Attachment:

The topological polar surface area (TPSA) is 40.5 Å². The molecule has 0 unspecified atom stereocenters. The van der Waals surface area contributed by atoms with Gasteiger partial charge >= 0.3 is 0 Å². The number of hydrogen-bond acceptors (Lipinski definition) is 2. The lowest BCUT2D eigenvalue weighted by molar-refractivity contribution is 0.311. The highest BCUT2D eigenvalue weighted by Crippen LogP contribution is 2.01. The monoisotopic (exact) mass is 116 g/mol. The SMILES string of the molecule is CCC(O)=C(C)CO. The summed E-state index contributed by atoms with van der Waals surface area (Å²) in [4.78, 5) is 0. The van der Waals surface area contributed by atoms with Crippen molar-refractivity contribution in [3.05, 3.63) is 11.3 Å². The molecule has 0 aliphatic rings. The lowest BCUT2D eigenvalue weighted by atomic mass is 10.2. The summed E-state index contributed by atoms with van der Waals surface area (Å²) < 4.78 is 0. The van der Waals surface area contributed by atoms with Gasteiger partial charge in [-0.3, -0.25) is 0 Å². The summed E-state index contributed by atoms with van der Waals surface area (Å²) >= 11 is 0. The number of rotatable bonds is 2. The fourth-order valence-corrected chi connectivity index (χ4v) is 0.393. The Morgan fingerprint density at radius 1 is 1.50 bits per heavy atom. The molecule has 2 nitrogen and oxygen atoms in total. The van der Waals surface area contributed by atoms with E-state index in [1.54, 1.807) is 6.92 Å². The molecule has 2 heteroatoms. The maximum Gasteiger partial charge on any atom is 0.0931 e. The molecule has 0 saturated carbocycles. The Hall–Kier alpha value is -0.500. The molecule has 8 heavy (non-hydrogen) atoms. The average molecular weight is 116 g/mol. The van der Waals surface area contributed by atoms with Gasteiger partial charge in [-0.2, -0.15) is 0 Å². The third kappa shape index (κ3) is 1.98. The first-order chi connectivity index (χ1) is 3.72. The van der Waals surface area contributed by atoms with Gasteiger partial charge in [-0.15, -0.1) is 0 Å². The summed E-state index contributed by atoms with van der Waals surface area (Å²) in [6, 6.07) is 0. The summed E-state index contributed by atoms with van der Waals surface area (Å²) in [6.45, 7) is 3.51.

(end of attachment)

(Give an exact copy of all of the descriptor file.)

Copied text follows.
The topological polar surface area (TPSA) is 40.5 Å². The molecule has 0 unspecified atom stereocenters. The van der Waals surface area contributed by atoms with Gasteiger partial charge >= 0.3 is 0 Å². The number of hydrogen-bond acceptors (Lipinski definition) is 2. The lowest BCUT2D eigenvalue weighted by molar-refractivity contribution is 0.311. The highest BCUT2D eigenvalue weighted by Crippen LogP contribution is 2.01. The monoisotopic (exact) mass is 116 g/mol. The SMILES string of the molecule is CCC(O)=C(C)CO. The summed E-state index contributed by atoms with van der Waals surface area (Å²) in [4.78, 5) is 0. The van der Waals surface area contributed by atoms with Crippen molar-refractivity contribution in [3.05, 3.63) is 11.3 Å². The molecule has 0 aliphatic rings. The lowest BCUT2D eigenvalue weighted by atomic mass is 10.2. The summed E-state index contributed by atoms with van der Waals surface area (Å²) < 4.78 is 0. The van der Waals surface area contributed by atoms with Gasteiger partial charge in [-0.3, -0.25) is 0 Å². The summed E-state index contributed by atoms with van der Waals surface area (Å²) >= 11 is 0. The number of rotatable bonds is 2. The fourth-order valence-corrected chi connectivity index (χ4v) is 0.393. The Morgan fingerprint density at radius 1 is 1.50 bits per heavy atom. The molecule has 2 nitrogen and oxygen atoms in total. The van der Waals surface area contributed by atoms with E-state index in [1.54, 1.807) is 6.92 Å². The molecule has 2 heteroatoms. The maximum Gasteiger partial charge on any atom is 0.0931 e. The molecule has 0 saturated carbocycles. The Hall–Kier alpha value is -0.500. The molecule has 8 heavy (non-hydrogen) atoms. The average molecular weight is 116 g/mol. The van der Waals surface area contributed by atoms with Gasteiger partial charge in [-0.2, -0.15) is 0 Å². The third kappa shape index (κ3) is 1.98. The first-order chi connectivity index (χ1) is 3.72. The van der Waals surface area contributed by atoms with Gasteiger partial charge in [-0.15, -0.1) is 0 Å². The summed E-state index contributed by atoms with van der Waals surface area (Å²) in [6, 6.07) is 0. The summed E-state index contributed by atoms with van der Waals surface area (Å²) in [6.45, 7) is 3.51.